Malak Markers

           In order to transcend a thing you must first understand it. Everyone today worries about “money” but few people understand what it really is or where it originally came from. Money is, and always has been, nothing more than the placeholder of a debt. The very first paper currency that ever existed was nothing but a simple receipt, a certificate of deposit of something that was valuable, primarily gold, that had been placed into the coffers of a bank. People traded these receipts around as if they were the actual thing of value on the understanding that they could take it back to the bank it came from, at any time, and have it redeemed, on the spot, in real gold.


           However it wasn't very long before these new banks realized that they could increase the amount of gold receipts that they circulated, independent of the amount of actual gold that they held in reserve to back them all up, since very few people ever asked to have these debts honored in actual gold anyway. People everywhere quickly came to see that these pieces of papers were a far more convenient and effective means of barter, quite a bit more convenient then carrying around the equivalent amounts of gold that these were once based on. That's why today we don’t even have to pretend that anyone is even theoretically going to give us anything for these place holding receipts; the people’s trust in this now familiar medium, and the goodwill it customarily sets loose, is now sufficient. It may seem hard to believe, but that's where money comes from.


           In theory, this game still hinges on the involvement of players with unimaginably large resources and power, and such players are currently the forces behind the infamously mysterious Federal Reserve Bank, yet there is one other place where far smaller outfits than the Fed have successfully issued their own markers of debt, and this place is the criminal underworld. On the margins of polite society, grave people with reputations to uphold boosted their local economies by flooding their streets with their own personal markers, i.o.u.s that could, “in theory,” be redeemed at anytime simply by bringing these back to their rather imposing source for a final collection on the debt it stood for.


           In practice however, these were rarely formally redeemed, simply passed around as an alternative form of payment by all of the lackeys, friends, families, and businesses who had willing, or even unwilling, connections to these underworld figures. All of these people simply had to continue to trust in the generosity, not to mention the enormous wealth and power, of whatever local criminal organization decided to get into this alternative currencies market. It also helped if they were afraid to insult the issuers of these markers by refusing to respect them as a viable form of payment.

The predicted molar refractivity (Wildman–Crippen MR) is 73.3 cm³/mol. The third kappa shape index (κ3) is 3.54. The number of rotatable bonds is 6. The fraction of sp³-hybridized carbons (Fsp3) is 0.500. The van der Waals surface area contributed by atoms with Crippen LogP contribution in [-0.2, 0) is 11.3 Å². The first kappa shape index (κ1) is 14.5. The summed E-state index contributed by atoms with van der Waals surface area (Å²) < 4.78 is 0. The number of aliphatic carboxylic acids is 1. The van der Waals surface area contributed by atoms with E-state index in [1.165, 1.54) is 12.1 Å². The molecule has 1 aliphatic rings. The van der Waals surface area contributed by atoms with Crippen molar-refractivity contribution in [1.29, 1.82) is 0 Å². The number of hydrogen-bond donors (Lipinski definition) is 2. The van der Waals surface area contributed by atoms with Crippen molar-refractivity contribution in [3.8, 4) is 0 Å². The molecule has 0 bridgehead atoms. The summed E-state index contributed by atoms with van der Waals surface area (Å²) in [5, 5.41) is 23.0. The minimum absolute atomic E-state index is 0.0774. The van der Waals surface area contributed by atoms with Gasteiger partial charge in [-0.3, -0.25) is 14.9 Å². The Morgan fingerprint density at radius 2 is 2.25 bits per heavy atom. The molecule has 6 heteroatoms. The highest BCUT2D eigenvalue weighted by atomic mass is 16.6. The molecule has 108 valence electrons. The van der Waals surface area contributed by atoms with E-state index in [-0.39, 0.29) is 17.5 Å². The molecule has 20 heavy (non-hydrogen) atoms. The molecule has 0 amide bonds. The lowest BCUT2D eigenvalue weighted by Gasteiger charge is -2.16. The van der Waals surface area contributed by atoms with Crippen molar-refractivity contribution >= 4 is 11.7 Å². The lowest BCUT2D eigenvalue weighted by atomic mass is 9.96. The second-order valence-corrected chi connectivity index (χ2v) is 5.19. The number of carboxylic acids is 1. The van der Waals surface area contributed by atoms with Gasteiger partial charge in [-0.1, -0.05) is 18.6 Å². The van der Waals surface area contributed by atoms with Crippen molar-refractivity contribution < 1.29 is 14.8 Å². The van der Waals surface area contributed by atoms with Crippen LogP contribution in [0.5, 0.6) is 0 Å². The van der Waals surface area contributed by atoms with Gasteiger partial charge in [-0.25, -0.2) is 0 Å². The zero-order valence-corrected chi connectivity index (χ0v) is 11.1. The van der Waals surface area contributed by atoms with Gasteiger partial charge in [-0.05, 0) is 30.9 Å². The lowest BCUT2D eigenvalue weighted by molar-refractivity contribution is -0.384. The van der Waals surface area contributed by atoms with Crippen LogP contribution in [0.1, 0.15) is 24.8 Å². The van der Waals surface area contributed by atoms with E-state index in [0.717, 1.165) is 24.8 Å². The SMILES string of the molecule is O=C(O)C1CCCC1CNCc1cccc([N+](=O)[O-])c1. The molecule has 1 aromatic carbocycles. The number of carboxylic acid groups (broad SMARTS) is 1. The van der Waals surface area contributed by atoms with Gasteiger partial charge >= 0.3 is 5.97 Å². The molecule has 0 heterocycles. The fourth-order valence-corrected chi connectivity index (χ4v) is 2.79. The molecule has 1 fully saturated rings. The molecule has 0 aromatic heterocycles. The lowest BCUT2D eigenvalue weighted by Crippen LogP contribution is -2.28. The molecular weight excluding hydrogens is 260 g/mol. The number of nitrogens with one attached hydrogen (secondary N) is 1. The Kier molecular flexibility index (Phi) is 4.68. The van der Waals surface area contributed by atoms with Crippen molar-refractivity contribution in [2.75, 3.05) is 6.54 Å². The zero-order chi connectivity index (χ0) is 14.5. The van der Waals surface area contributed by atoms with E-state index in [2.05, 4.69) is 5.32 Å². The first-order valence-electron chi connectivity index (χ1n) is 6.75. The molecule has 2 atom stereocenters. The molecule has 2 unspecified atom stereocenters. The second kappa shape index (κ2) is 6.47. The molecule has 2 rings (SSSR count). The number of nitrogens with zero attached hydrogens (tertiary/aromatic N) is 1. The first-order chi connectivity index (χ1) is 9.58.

Fear, or at least respect, was crucial to the operation of these economies for lots of reasons. Almost any extended economy is unable to survive what's known as "a run on the bank," yet criminal organizations had special ways of dealing with such things, ways that were designed to preserve the integrity of their economies, and their own reputations as well. Anyone brave enough to actually bring these markers back to its issuer were usually expertly assisted by the organization in ways that were not easy to come by elsewhere, but, if the request was so enormous as to be found contrary to the interests of the greater community, a reasonable degree of assistance would be provided, often at an enormous discount, along with a sobering lesson in the realities of debt economics. The rule was that no one left unsatisfied.


           Obviously an economy that looses the trust of its participants is doomed to fail, so smart gangsters took great pride in, and were often very vocal about, the unfailing services that they rendered to anyone bearing the various markers that bore their names. However, their criminal menace was also a key point to their economies' long term success, since something had to motivate people to repeatedly pass these markers around them without immediately running back to its issuers for redemption. This was a very fine art indeed, to find the perfect balance between consistently creative solutions, solutions that normal money just couldn't buy, and a generally menacing demeanor, both of which were essential elements to help keep the costs of maintaining their alternative economies low, while discouraging overzealous or unreasonable degrees of debt collection.


           Of course, as long as they always had more money in reserve then they had debts floating around in their community, such men had nothing to fear, and much to gain, as well as much gain to share with those around them, by minting their reputations in private lines of credit such as these. Small empires were once built on such independent economic principles, and I predict that new ones will soon be rising up on them once again.


           To learn more about one such modern economy, visit the Malakim Agency at www.malakimae.com/malakim-agency.html. Good Luck and Namaste.

 
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